It was long assumed that a huge chunk of our genome, perhaps up to 99 percent of it, was just useless “junk” because it didn’t appear to code for protein sequences like the rest of our DNA. However, an increasing amount of research is starting to challenge that idea, revealing how this so-called "junk DNA" might actually help to regulate how genes are expressed and even dictate the development of conditions.
A new study has shown that mutations in the noncoding junk DNA appear to be associated with the development of autism spectrum disorder (ASD), a condition that's known to have a strong – albeit elusive – genetic underpinning. While the mechanism behind the link still isn’t crystal clear, the discovery further highlights how “dark DNA” might not be useless junk, instead playing a pivotal role in autism and other conditions.
"This is the first clear demonstration of non-inherited, noncoding mutations causing any complex human disease or disorder," senior study author Olga Troyanskaya, a professor of computer science and genomics at Princeton University, said in a statement.
Reporting their findings in the journal Nature Genetics, researchers from Princeton University and Rockefeller University used artificial intelligence (AI) to study the genomes of 1,790 families where one child has ASD but other members of the family don’t have ASD. The deep-learning algorithm taught itself to sniff out relevant sections of DNA and learn how any given DNA sequence could change protein interactions that would affect gene expression. By finding patterns in this, the AI can predict the effect of mutating any chemical unit in the entire genome and the chances of it affecting a disease, known as a “disease impact score”.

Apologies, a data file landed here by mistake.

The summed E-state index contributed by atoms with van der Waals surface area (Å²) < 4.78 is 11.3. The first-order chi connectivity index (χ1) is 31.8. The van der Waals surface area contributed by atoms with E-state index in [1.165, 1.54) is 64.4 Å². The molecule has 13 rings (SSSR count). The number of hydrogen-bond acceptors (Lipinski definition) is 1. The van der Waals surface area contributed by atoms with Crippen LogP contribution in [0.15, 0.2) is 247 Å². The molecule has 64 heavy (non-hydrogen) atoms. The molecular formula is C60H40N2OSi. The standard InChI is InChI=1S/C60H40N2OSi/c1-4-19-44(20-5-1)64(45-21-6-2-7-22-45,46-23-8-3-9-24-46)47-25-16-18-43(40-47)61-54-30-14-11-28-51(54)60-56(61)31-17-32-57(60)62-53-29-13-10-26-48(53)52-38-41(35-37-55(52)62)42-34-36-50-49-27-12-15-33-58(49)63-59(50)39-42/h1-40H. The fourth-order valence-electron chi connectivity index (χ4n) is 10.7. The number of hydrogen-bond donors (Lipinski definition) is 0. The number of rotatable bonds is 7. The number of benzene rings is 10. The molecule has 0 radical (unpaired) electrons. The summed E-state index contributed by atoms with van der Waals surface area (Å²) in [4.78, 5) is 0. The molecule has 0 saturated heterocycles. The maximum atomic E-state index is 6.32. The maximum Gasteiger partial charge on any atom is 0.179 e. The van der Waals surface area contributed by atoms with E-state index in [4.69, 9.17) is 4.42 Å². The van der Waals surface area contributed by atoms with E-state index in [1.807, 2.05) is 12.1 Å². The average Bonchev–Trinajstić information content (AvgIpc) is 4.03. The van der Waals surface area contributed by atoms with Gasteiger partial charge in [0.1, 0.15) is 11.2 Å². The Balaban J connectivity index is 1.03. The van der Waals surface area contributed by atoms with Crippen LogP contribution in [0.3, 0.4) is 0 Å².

"What our paper really allows you to do is take all those possibilities and rank them," noted study co-author Christopher Park, a research scientist at the Flatiron Institute's Center for Computational Biology, in a separate press release. "That prioritization itself is very useful, because now you can also go ahead and do the experiments in just the highest priority cases."
Previously, fewer than 30 percent of people with ASD had an identified genetic cause. These new findings showed that mutations in the junk DNA altered the expression of genes associated with synaptic transmission and neuronal development in the brain, which appears to lead to an increased risk of ASD development. "This is consistent with how autism most likely manifests in the brain," added Park.
Now, the team hopes this insight could be used to study neurological disorders, cancer, heart disease, and many other conditions that scientists have previously struggled to link with a clear genetic cause. "This transforms the way we need to think about the possible causes of those diseases," concluded Troyanskaya.
"This method provides a framework for doing this analysis with any disease."